These 3 towns are not very far from each other and these three cities were the capital of the Chalukya dynasty at some point. These three towns house temple complexes and has been declared World Heritage Site by UNESCO.
AIHOLE: Its the cradle of ancient Hindu temple architecture. It was the first capital of the early Chalukyas. There are around 125 temples. These temples date back to as early as 5th Century. The Chalukya style of architecture is unique and cannot be found anywhere else. One can find usage of curved towers and blind towers and plain walls that is northern Indian style of architecture. Use of southern Indian Deccan style could be found in sloping roofs, elaborate carvings in columns and ceilings. The Chalukyan emperors were followers of Jainism; we can also find Jain temples and the Jain style of architecture as well.
Each temple is different from the other. Craftsmen used this location to experiment different styles with rock cut architecture. Few temples have the Negara style gopuram, few are flat while few of them have slopes. Few of them have elaborate and intricate carvings on pillars and ceilings while few are devoid of any carvings. Each one seems to be out of place and leaves you confused as you cannot define the style of architecture. The temples do not have any specific God as such. The temples are named ad-hoc. The ASI is also confused in identifying these temples.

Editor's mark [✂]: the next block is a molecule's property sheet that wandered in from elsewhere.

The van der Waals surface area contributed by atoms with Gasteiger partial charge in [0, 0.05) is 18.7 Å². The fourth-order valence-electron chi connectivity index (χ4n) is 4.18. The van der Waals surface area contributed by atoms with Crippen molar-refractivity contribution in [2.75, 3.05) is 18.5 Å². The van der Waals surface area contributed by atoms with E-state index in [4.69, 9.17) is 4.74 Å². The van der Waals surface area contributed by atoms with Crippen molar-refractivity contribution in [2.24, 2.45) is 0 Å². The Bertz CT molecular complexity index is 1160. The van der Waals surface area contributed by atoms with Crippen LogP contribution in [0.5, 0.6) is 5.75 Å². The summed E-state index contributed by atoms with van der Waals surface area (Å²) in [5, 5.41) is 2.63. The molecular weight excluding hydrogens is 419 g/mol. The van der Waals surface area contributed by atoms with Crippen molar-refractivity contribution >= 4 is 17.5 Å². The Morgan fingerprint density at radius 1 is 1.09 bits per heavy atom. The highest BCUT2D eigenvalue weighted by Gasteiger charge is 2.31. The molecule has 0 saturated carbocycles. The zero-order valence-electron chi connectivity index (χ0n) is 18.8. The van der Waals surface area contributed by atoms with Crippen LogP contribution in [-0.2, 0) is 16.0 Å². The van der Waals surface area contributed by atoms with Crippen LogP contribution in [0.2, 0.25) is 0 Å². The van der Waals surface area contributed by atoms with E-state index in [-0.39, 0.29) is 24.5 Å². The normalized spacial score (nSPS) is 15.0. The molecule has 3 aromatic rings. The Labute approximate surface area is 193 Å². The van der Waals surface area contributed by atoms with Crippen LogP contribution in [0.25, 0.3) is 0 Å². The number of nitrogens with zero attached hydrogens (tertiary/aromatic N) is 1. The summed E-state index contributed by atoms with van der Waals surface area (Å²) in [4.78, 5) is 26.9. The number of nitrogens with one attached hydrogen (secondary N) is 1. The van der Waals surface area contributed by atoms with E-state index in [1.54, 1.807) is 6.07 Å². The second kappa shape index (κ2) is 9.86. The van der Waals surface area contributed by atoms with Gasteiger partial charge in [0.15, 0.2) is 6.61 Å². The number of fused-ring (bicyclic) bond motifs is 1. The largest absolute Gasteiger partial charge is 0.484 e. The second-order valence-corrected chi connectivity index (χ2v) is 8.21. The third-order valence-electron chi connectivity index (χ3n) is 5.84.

Durgi temple: This temple seems to have inspired our Parliament building. This temple does not house Goddess Durga but named so because it is close to a compound wall or fort or 'durga'. This temple is dedicated to Vishnu and is a take off on Buddhist chaitya (hall). It stands on a high platform with REKHANAGARA type of shikara (Negara or North Indian style) . It appears to have been built during 7th or 8th century.
The left facade of the temple.
A close up of a carving.
Gowda temple: Dedicated to Goddess Bhagavathi. This temple stands on a high base and has about 16 plain pillars.
A complex with an entrance/exit.
Few youngsters capturing the reality on paper
Lad Khan temple : Named because few centuries later a official by name Lad Khan made this temple his home. Its the oldest temple which dates back to 5th century. It was a royal assembly hall and a marriage hall. It has a shrine on its roof. The roof is unlike any other temple; slant and plain.
Meguti Jain temple : Only dated temple - built in 634 AD. Its built atop a small hill and is accessible by steps. This temple gives an evidence of early development of Dravidian style of architecture.
Ravanaphadi cave: Its an oldest rock cut temple; dating back to 6th century. It houses a Shivalinga; its sanctum is larger than the cave temples of Badami. The walls and sides are carved with large figures including a dancing Shiva.
A carving on the ceiling inside the temple.
On one of the walls showing massive carvings. Zoom on it and you can appreciate the rib cage of the Muni.
Huchimalli temple: built in 7th century shows evolution in temple plan. Its built in Negara or North-Indian style.
Next post is on Pattadakkal